Meet 2018 Honours Research Fellow Anja Bless

Anja’s research explores lessons which can be learned from Australia’s tobacco control policies that can be applied to reducing meat consumption for environmental and public health benefits.

We are happy to welcome Anja Bless to the Sydney Environment Institute family. Anja is one of three students to be awarded an Honours Fellowship at the Sydney Environment Institute in 2018 and is undertaking Honours in the Department of Government and International Relations. Get to know more about Anja’s research and interests.

What are you researching for Honours?

My research will be exploring the lessons that can be learnt from the successes of Australia’s tobacco control policies and how these can be applied to reduce meat consumption for environmental and public health benefits.

What are the key environmental issues your research aims to address?

The livestock industry currently contributes more greenhouse gas emissions globally than the entire transportation sector. It is also incredibly water intensive, has led to mass deforestation across the globe leading to loss in biodiversity, has contributed to water pollution, salinity and soil erosion, and is one of the major consumers of grain and legumes which could have been directed to human food.

My research aims to address the impact that over-consumption of meat is having on our environment and on our climate and to help guide policy towards more sustainable diets.

What led you to your research topic?

In my second year of my Bachelor degree I was doing my second ever subject in environmental politics, I watched a documentary as part of our reading requirements called Food, Inc. which triggered my interest in the impact our agriculture, and in particular meat industries, were having on our environment. My major essay, “The Meat Industry, Meat Culture and Climate Change” opened my eyes to the significant absence in environmental politics literature regarding mitigating climate change and minimising environmental degradation by reducing meat consumption.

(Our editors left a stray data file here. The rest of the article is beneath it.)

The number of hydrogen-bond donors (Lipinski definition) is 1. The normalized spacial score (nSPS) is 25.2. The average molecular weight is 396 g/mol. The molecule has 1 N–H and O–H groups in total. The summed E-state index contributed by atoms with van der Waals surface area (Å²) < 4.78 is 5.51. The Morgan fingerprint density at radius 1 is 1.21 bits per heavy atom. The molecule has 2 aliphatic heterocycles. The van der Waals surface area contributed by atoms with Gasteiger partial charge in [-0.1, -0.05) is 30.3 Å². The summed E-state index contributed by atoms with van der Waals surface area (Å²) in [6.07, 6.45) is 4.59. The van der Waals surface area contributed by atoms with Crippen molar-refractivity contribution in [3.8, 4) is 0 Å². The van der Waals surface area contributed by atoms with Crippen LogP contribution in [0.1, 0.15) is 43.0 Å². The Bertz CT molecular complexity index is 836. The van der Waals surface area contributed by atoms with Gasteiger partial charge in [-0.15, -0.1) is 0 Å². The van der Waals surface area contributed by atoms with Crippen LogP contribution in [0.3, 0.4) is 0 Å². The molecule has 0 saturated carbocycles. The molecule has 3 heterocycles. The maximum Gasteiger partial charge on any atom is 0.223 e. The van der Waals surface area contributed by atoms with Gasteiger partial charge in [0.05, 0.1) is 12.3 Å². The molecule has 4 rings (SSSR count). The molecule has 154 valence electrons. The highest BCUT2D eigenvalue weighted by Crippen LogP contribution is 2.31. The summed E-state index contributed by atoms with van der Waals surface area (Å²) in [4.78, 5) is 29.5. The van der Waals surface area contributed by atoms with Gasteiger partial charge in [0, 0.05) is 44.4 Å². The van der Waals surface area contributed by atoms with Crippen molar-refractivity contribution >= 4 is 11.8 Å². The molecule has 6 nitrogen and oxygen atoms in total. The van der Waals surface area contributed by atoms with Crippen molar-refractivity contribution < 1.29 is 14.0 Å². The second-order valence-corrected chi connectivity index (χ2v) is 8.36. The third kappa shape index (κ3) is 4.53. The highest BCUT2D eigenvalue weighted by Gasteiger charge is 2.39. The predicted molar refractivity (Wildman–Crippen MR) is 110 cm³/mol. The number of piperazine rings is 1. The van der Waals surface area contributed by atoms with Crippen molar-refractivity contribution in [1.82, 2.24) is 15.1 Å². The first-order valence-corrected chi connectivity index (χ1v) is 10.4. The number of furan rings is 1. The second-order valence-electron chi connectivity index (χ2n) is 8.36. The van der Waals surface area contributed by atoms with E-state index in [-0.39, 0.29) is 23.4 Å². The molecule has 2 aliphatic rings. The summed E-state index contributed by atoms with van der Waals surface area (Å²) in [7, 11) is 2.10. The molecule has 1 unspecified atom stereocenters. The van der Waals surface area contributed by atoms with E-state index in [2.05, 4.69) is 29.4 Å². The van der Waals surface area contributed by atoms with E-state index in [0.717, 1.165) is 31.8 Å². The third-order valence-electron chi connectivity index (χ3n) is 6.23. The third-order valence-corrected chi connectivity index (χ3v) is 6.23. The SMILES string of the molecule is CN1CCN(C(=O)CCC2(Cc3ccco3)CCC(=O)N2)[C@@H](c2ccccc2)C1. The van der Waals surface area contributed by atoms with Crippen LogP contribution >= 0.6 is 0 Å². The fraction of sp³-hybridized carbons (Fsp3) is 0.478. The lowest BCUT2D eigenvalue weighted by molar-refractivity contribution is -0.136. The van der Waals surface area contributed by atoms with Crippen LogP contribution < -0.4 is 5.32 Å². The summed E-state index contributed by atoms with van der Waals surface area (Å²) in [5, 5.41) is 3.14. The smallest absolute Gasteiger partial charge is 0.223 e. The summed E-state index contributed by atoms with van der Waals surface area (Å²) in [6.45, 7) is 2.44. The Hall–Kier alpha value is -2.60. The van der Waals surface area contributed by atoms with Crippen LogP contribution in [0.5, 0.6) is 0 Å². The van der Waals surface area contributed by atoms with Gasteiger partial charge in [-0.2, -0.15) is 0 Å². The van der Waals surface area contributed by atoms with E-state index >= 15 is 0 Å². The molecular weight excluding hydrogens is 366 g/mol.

I wanted to find a way of creating policy solutions for reducing meat consumption through learning from past successes in similar areas. Tobacco control policy overcame many of the similar barriers that face reducing meat consumption – transnational corporate interests, cultural and political barriers, the importance of the meat industry in the economy, questions of civil liberties and the best way of communicating a public welfare issue that is created through individual consumer choices. Many of the policy mechanisms that made tobacco control so effective are also those that have been suggested as being a means of reducing meat consumption. The parallels and implications for further research were too good to ignore.

Apart from research, what are your passions and interests?

While an interest in environmental conservation and sustainable living takes up a fair amount of my academic and personal head space, I do believe it’s important to branch out. I have been involved in theatre and comedy from a young age and have performed in productions for Sydney University Dramatic Society, Womns Revue Society and at Sydney Comedy Festival.

I also have been involved in the University of Sydney Union through their Student Programs Department and have co-directed Verge Festival 2015 and OWeek Festival 2018.

I love to travel and try to get overseas every year. I went back to my family roots in 2016 with a semester abroad at Leiden University in the Netherlands and I am trying to visit all of the continents by 25, I only have Africa and Antarctica to go.

What about SEI made you interested in an Honours Fellowship with us?

The opportunity for mentorship and access to the expertise of other researchers within SEI was too good to pass up. The interdisciplinary nature of the institute also compliments the dual focus of my research on both the environmental and public health benefits of reducing meat consumption. Finally, two of SEI’s research areas are Food Systems and Sustainable Materialism and I felt that my research could contribute to these topics.

Anja is undertaking Honours in Government & International Relations with the Faculty of Arts. Anja’s research will be exploring lessons which can be learnt from Australia’s tobacco control policies that can be applied to reducing meat consumption for environmental and public health benefits